Power FigureArtist(s)BwendeArtist NationalityBwendeObject Creation Datecirca 1890Medium & Supportwood, shells and metalDimensions
15 in x 4 ¼ in x 5 ½ in (38.1 cm x 10.8 cm x 13.97 cm);13 ¼ in x 4 ⅛ in x 5 in (33.66 cm x 10.48 cm x 12.7 cm);1 ¾ in x 4 ¼ in x 5 ½ in (4.45 cm x 10.8 cm x 13.97 cm)Credit LineGift of Candis and Helmut SternSubject matter
This power figure may be an example of an nkisi nkondi
and is attributed to the Bwende, a Kongo subgroup, who today live in the Republic of the Congo and, to a lesser extent, the Democratic Republic of the Congo. Nkisi nkondi
is a type of nkisi
, the most numerous and best-documented Kongo visual form.
The term nkisi
refers to both the spirit personality (pl. bakisi
) controlling a particular activity or function as well as to the physical object (pl. minkisi
) serving as an intermediary vehicle through which the spirit personality is accessed in order to fulfill a specific need for the living. Minkisi
are designed, operated, and controlled by an nganga
), an expert healer and mediator of spirits and forces. Minkisi
are of multiple types and, in general, fall under two broad categories: those who have a benevolent function promoting health and prosperity and those who have an aggressive nature inflicting harm or damage. Nkondi
(“hunter”, pl. minkondi
) fall into this latter category; derived from the word konda
, “to hunt at night,” these carved anthropomorphic and zoomorphic wooden figures, often referred to as “nail figures,” are pounded with mbau
(nails, screws, blades, and other hardware) and are intended to pursue, attack, and afflict thieves, adulterers, and other wrongdoers. By driving metal hardware into an nkondi
, the nganga
provokes it into delivering similar injuries or illnesses to the guilty on behalf of the victim or client seeking retribution. Also used in arbitrating conflicts between parties, sealing agreements, and receiving oaths, minkondi
act as watchful witnesses and maintainers of justice. Agreements, pacts, and oaths are taken in front of an nkondi
, into which the nganga
drives a nail or blade to “tie down” or bind the covenant, a process called bibaaku
. If a party fails to uphold their end of an agreement or commits perjury, the spirit of the figure will punish the individual. Thus, each piece of hardware represents a type of appeal to the spirit and, for the onlooker, serves as a visual reminder of its formidable and fearsome power.
Figures studded with nails and blades were produced by the Bwende in various sizes: large ones intended for the community were housed in shrines (~98 cm); medium-sized ones were kept by the nganga
(~61 cm); and, smaller ones were used for personal protection. This indicates that the physical size of the figure is commensurate with the power it commands.
This particular figure has two metal rods forcibly pounded into its abdomen; its seemingly androgynous characteristics may be attributed to the fact that minkis
i are not intended to be exact portraits of avenging spirits or of expected victims, but rather they are visual composites of the relationship between the two.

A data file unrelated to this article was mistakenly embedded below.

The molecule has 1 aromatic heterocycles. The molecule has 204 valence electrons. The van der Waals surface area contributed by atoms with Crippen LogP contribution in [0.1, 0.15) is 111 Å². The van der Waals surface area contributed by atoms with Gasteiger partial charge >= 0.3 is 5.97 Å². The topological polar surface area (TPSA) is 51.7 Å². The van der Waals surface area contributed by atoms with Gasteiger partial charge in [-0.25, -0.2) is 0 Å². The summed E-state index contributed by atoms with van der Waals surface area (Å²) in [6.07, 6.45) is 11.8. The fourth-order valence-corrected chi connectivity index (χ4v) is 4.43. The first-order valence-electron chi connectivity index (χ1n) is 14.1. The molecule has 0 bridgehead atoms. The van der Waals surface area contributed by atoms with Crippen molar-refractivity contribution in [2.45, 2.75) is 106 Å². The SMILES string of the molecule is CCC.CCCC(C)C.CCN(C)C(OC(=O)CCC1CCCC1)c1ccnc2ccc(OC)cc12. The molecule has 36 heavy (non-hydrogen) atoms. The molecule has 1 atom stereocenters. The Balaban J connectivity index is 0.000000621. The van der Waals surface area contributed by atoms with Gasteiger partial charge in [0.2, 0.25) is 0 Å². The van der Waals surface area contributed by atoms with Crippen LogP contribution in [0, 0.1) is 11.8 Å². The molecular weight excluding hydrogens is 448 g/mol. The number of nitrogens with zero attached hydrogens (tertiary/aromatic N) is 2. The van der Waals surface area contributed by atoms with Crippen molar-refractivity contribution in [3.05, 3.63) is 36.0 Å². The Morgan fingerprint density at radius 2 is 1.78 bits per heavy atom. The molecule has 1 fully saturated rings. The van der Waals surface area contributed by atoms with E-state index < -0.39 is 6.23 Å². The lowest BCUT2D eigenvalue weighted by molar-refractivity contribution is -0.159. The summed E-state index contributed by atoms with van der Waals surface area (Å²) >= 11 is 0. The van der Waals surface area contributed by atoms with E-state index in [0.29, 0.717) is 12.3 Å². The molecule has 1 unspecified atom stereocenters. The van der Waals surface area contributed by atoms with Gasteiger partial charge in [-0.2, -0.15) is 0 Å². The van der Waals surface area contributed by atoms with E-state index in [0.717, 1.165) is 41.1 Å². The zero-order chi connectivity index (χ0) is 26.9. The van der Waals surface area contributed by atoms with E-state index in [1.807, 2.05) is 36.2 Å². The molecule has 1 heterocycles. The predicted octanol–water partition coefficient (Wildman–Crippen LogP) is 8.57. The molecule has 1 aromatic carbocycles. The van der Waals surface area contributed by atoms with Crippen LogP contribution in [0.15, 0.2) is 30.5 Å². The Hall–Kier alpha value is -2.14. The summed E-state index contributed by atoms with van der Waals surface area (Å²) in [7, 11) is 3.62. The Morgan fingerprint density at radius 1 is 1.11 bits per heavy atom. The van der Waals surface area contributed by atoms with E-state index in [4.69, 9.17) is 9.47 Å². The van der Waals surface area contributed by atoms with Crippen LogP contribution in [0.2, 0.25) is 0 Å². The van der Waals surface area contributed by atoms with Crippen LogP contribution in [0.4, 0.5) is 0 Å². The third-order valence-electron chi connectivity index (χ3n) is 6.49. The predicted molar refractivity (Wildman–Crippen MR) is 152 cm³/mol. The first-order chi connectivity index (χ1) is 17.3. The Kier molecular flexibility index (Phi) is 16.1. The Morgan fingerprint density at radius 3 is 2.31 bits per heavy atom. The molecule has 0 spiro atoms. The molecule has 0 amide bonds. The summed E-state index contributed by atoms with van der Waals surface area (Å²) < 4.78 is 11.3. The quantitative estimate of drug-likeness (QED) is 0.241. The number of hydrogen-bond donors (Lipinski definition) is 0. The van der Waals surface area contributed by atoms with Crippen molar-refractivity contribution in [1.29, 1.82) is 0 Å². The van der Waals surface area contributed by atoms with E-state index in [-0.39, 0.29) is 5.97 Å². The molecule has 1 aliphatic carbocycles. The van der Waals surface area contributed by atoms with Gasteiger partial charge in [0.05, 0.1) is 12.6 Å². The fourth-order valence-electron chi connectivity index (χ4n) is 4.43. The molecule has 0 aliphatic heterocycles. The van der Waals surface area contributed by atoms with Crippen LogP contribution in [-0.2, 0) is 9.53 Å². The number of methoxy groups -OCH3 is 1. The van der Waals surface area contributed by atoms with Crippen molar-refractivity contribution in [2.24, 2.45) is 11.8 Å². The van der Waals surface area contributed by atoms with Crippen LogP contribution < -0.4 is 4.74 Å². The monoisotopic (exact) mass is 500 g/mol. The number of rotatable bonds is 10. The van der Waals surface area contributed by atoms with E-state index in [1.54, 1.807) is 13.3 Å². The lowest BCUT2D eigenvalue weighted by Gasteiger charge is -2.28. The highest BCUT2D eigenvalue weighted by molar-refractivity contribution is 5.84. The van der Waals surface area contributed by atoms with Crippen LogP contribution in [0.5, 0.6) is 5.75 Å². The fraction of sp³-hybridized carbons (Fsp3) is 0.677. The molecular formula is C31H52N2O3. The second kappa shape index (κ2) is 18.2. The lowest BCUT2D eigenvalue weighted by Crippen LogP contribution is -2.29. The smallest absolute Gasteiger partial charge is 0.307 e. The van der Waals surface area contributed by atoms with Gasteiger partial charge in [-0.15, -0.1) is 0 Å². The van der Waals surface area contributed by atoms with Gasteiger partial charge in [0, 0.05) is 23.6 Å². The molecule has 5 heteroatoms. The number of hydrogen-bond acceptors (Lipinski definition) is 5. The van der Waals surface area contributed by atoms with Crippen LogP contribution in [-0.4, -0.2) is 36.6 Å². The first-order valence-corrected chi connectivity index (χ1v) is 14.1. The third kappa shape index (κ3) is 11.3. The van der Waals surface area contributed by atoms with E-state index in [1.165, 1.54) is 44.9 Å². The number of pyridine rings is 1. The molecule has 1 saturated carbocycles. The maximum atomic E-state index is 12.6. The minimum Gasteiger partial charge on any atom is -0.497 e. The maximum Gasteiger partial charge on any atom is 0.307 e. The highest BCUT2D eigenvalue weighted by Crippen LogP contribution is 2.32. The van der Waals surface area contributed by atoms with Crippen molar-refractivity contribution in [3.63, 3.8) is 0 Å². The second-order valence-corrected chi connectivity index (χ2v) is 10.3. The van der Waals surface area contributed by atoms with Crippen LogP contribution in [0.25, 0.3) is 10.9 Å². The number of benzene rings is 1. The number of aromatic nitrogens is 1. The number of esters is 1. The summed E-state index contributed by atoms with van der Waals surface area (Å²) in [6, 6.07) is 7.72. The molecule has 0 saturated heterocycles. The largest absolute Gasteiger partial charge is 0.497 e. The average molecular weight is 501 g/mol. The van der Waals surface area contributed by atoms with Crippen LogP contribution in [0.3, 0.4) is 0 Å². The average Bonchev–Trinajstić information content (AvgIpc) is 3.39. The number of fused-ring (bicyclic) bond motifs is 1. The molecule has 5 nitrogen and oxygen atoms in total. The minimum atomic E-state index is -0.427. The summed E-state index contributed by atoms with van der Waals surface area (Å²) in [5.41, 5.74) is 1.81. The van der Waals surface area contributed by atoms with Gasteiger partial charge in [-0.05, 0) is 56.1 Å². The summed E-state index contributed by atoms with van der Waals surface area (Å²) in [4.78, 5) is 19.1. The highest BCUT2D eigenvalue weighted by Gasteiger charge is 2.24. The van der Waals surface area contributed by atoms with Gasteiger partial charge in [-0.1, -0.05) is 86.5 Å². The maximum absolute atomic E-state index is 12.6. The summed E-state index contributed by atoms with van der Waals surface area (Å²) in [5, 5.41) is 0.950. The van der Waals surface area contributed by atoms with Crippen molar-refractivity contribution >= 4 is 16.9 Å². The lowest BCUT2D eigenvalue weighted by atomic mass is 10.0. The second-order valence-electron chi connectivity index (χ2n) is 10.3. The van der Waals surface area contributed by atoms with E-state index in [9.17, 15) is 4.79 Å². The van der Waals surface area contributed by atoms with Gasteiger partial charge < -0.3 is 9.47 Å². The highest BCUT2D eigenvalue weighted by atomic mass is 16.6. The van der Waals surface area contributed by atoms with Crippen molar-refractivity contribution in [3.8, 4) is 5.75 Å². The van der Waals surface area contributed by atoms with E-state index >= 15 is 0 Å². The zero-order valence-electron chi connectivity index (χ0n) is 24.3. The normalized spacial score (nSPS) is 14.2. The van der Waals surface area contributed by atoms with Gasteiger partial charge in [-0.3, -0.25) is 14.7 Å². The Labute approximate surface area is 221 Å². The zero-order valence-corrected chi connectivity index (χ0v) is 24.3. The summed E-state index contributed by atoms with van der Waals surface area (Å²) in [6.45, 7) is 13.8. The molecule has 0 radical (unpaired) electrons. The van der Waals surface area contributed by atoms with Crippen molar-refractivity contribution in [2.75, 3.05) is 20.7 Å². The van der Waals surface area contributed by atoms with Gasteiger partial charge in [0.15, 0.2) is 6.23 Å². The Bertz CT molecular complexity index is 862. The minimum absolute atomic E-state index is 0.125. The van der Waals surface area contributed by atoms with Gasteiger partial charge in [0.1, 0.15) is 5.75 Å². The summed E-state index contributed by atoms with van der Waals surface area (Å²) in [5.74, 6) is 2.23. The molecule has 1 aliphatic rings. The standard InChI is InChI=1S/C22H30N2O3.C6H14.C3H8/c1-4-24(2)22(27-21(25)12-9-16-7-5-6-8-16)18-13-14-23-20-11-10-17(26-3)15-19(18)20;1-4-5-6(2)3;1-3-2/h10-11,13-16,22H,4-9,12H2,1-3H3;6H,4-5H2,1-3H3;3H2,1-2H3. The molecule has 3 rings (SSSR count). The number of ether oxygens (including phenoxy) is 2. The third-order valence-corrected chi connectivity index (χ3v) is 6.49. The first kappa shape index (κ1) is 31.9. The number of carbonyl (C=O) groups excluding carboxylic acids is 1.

References:African Form and Imagery: Detroit Collects
. Ed. Judith A. Ruskin. Detroit: Detroit Institute of Arts Founders Society, 1996.
Felix, Marc Leo. 100 Peoples of Zaire and Their Sculpture: A Handbook
. Brussels: Zaire Basin Art History Research Foundation, 1987.
_____. Art et Kongos
. Brussels: Zaire Basin Art History Research Center, 1995.A History of Art in Africa
. 2nd Edition. Eds. Monica Visona, Robin Poynor, and Herbert Cole. Upper Saddle River, NJ: Pearson Education, Inc., 2008.
LaGamma, Alisa. Art and Oracle: African Art and Rituals of Divination
. New York: The Metropolitan Museum of Art, 2000.
MacGaffey, Wyatt. Excerpt from an Unknown Publication in Object Folder for 2005/1.191.
MacGaffey, Wyatt and Michael Harris. Astonishment and Power: Kongo Minkisi & The Art of Renee Stout
. Washington, DC: Smithsonian Institution Press, 1993.
Maurer, Evan M. and Niangi Batulukisi. Spirits Embodied: Art of the Congo, Selections from the Helmut F. Stern Collection
. Minneapolis: The Minneapolis Institute of Arts, 1999.
McClusky Pamela. Art from Africa: Long Steps Never Broke a Back
. Seattle and Princeton: Seattle Art Museum in association with Princeton University Press, 2002.
Simon, Kavuna and Wyatt MacGaffey. “Northern Kongo Ancestor Figures.” African Arts. 28:2 (Spring 1995): pp. 48-53+91.Physical Description
This figure stands in a dynamic pose with knees slightly flexed. This androgynous figure sports a European-style hat, a crescent-shaped beard, and a realistically carved penis. The figure has gracefully curved shoulders and powerful legs. The feet and the arms, originally bent at ninety degrees, have been damaged. Most Bwende figures bear forms of scarification; this figure is no exception. Ornate scarifications are carved in relief upon its abdomen and torso while lined scarifications appear across the chest and forehead and beneath the eyes, which are inlaid with white shell. Most strikingly, however, are the two large metal rods that forcefully pierce the figure's abdomen.Primary Object Classification Sculpture Primary Object TypeminkisiCollection AreaAfricanRights
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injury (medical condition)